Labrador retrievers are consistently ranked as one of the most popular dogs in the world. The Labrador’s heritage can be traced back to the now extinct St John’s Water Dog, a breed that was regarded for its supreme retrieving abilities. Wealthy English aristocracy imported numerous St John’s Water Dogs to Britain to meet the need for sporting dogs. There the breed was refined into the modern Labrador we know today. Initially, Labradors were bred to be black coated, but yellow and chocolate varieties soon gain acceptance. The first Labrador Retriever was registered with the American Kennel Club in 1917.
The Modern Labrador
Loved for their easy-going temperament and hard-working nature, Labs are often used as service dogs due to their high level of trainability. They excel in many roles including guide dogs, assistance dogs, search and rescue dogs, retrieving dogs and that of the family pet! Labradors have made their way into the hearts of many with their unwavering devotion and unconditional love for their human family. In fact, it’s not unusual to see stories showing the courage of the loveable Lab in the national news. One such Labrador that went above and beyond the call of duty was Jake. Jake was found abandoned with a broken leg and dislocated hip and went on to become a government certified search and rescue dog. He was renowned for his tireless efforts searching for survivors in the rubble of the Twin Towers and the aftermath of hurricane Katrina. With their big personalities and loving nature Labrador Retrievers are sure to keep their position as one of the world’s favorite dog breeds.
Labradors are a strong breed of dog, but like all purebred dogs, they have an increased risk of developing certain health issues. Being aware of these conditions can help current, and potential Lab owners keep their pet happy and healthy. We’ve compiled a list of the conditions that are most frequently seen in the Labrador breed:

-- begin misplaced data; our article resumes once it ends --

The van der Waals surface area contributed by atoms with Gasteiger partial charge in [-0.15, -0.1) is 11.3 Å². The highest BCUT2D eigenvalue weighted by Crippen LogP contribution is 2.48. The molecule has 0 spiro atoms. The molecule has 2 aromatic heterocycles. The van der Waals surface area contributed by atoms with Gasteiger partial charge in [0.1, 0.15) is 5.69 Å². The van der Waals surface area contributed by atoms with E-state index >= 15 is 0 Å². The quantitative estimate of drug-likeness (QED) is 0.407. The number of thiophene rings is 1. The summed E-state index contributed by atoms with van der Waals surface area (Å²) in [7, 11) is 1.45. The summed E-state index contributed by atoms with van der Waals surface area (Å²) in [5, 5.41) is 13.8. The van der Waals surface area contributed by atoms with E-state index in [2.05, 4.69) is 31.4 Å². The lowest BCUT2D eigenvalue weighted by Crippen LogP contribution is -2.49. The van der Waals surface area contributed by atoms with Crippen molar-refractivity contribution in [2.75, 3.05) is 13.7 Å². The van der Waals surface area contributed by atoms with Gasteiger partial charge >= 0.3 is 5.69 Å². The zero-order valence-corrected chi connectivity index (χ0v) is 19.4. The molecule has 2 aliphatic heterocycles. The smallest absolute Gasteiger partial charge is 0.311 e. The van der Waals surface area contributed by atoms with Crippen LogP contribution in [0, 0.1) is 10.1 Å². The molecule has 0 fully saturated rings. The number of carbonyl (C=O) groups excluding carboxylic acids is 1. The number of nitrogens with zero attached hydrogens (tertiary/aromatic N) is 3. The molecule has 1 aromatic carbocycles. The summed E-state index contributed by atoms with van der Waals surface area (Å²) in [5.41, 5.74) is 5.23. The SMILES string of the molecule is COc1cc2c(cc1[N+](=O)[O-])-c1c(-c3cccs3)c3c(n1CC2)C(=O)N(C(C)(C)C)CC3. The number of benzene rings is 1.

Hip Dysplasia – a genetic joint condition where the hip joint forms abnormally and causes movement problems for the dog. It can vary in severity and treatments range from therapy to surgical intervention.
Elbow Dysplasia – is where a number of abnormalities affect the elbow joint and lead to poor joint functionality. Treatment depends on the type of abnormality and can involve both medical and surgical options.
Arthritis – a degenerative joint disease that is commonly found in large breed older dogs. It causes both lameness and pain, and you may notice your dog finding it difficult to complete routine movements. Treatments are continuing to advance and options now include laser therapy, drugs, surgery and even alternative therapies such as acupuncture.
Obesity – Labradors are well known for their large appetite and obesity is a common issue that can lead to and exacerbate many other problems, including diabetes and arthritis.
Foreign body ingestion – In addition to their large appetite, Labradors are also known for not being picky when it comes to what they will eat, and foreign body ingestion is a frequent occurrence. Surgery may be required to relieve blockages of the digestive tract.
Gastric Torsion – Also known as bloat, is a medical emergency where the stomach twists, it can be fatal if left untreated. Treatment varies depending on the severity but frequently involves surgical intervention.
Diabetes – Dogs with diabetes are unable to use sugar properly, either because they don’t create insulin, or their body doesn’t respond to it correctly. Symptoms include weight loss, increased thirst, and tiredness. Treatments range from dietary restrictions to insulin injections. Poorly managed diabetes can lead to numerous complications.
Cancer – Labradors are known to be susceptible to various forms of the disease. Fortunately, it is no longer the death sentence that it once was as treatments continue to advance. The downside to these new treatments is that they are often very expensive.
Progressive Retinal Atrophy – This term covers a number of types of degeneration of the retina. The degeneration causes vision loss and in many cases blindness. Unfortunately, there is no treatment but many blind dogs lead full and active lives.
Cataracts – Cloudy spots on the eye lens can cause vision problems. They often don’t require treatment but can be removed surgically if the condition causes severe vision impairment.
Epilepsy – Epilepsy can range from mild to severe and treatment depends on the frequency and severity of the seizures. It is frequently treated with medication, and the prognosis is good as long as the condition is monitored throughout the dog’s life.
Do Labradors Need Insurance?
With their love of eating EVERYTHING and their genetic predisposition to a number of medical conditions, insuring your Labrador can provide the peace of mind of knowing that veterinary bills reaching into the thousands of dollars would be covered. It’s the umbrella needed to help you provide the best possible treatment for your pet should they get sick. The great news is that Pet Insurance has evolved and now allows pet owners to customize coverage to create a plan that meets their monthly budget. We’ve gathered a selection of quotes to give you an idea of how much health insurance for Labradors can cost.
Quotes are based on a 2 year old neutered male living in California.
For unbiased advice and to request quotes for your Labrador visit Pet-Insurance.org.